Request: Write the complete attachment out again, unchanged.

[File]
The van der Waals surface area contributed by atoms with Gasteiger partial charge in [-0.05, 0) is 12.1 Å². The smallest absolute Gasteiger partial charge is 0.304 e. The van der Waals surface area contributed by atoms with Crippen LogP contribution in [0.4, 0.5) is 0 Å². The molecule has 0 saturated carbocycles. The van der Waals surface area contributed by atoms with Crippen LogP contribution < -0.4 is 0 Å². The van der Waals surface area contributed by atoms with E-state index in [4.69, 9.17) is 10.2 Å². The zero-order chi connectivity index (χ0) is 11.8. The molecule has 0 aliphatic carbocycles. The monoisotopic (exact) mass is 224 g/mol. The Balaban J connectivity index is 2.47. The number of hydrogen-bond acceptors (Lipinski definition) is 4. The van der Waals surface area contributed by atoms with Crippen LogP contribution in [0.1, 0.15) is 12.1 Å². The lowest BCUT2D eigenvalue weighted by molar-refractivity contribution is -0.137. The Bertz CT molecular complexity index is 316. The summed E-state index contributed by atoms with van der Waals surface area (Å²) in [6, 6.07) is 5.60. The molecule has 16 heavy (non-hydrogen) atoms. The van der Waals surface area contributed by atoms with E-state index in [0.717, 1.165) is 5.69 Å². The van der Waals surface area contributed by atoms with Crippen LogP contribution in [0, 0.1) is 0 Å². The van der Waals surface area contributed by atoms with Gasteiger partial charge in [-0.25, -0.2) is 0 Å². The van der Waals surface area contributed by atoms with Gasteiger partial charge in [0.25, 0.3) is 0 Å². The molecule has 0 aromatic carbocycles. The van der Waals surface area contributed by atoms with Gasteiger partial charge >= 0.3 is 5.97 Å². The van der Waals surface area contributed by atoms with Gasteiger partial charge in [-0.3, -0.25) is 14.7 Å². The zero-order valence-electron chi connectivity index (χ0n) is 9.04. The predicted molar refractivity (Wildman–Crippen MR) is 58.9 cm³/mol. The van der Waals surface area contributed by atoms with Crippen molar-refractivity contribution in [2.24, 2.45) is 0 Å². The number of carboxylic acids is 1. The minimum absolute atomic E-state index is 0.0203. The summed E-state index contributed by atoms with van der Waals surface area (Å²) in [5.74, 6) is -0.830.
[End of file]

The van der Waals surface area contributed by atoms with Gasteiger partial charge in [-0.05, 0) is 12.1 Å². The smallest absolute Gasteiger partial charge is 0.304 e. The van der Waals surface area contributed by atoms with Crippen LogP contribution in [0.4, 0.5) is 0 Å². The molecule has 0 saturated carbocycles. The van der Waals surface area contributed by atoms with Crippen LogP contribution < -0.4 is 0 Å². The van der Waals surface area contributed by atoms with E-state index in [4.69, 9.17) is 10.2 Å². The zero-order chi connectivity index (χ0) is 11.8. The molecule has 0 aliphatic carbocycles. The monoisotopic (exact) mass is 224 g/mol. The Balaban J connectivity index is 2.47. The number of hydrogen-bond acceptors (Lipinski definition) is 4. The van der Waals surface area contributed by atoms with Crippen LogP contribution in [0.1, 0.15) is 12.1 Å². The lowest BCUT2D eigenvalue weighted by molar-refractivity contribution is -0.137. The Bertz CT molecular complexity index is 316. The summed E-state index contributed by atoms with van der Waals surface area (Å²) in [6, 6.07) is 5.60. The molecule has 16 heavy (non-hydrogen) atoms. The van der Waals surface area contributed by atoms with E-state index in [0.717, 1.165) is 5.69 Å². The van der Waals surface area contributed by atoms with Crippen LogP contribution in [0, 0.1) is 0 Å². The van der Waals surface area contributed by atoms with Gasteiger partial charge in [-0.25, -0.2) is 0 Å². The van der Waals surface area contributed by atoms with Gasteiger partial charge in [0.25, 0.3) is 0 Å². The molecule has 0 aromatic carbocycles. The van der Waals surface area contributed by atoms with Gasteiger partial charge >= 0.3 is 5.97 Å². The van der Waals surface area contributed by atoms with Gasteiger partial charge in [-0.3, -0.25) is 14.7 Å². The zero-order valence-electron chi connectivity index (χ0n) is 9.04. The predicted molar refractivity (Wildman–Crippen MR) is 58.9 cm³/mol. The van der Waals surface area contributed by atoms with Crippen molar-refractivity contribution in [2.24, 2.45) is 0 Å². The number of carboxylic acids is 1. The minimum absolute atomic E-state index is 0.0203. The summed E-state index contributed by atoms with van der Waals surface area (Å²) in [5.74, 6) is -0.830.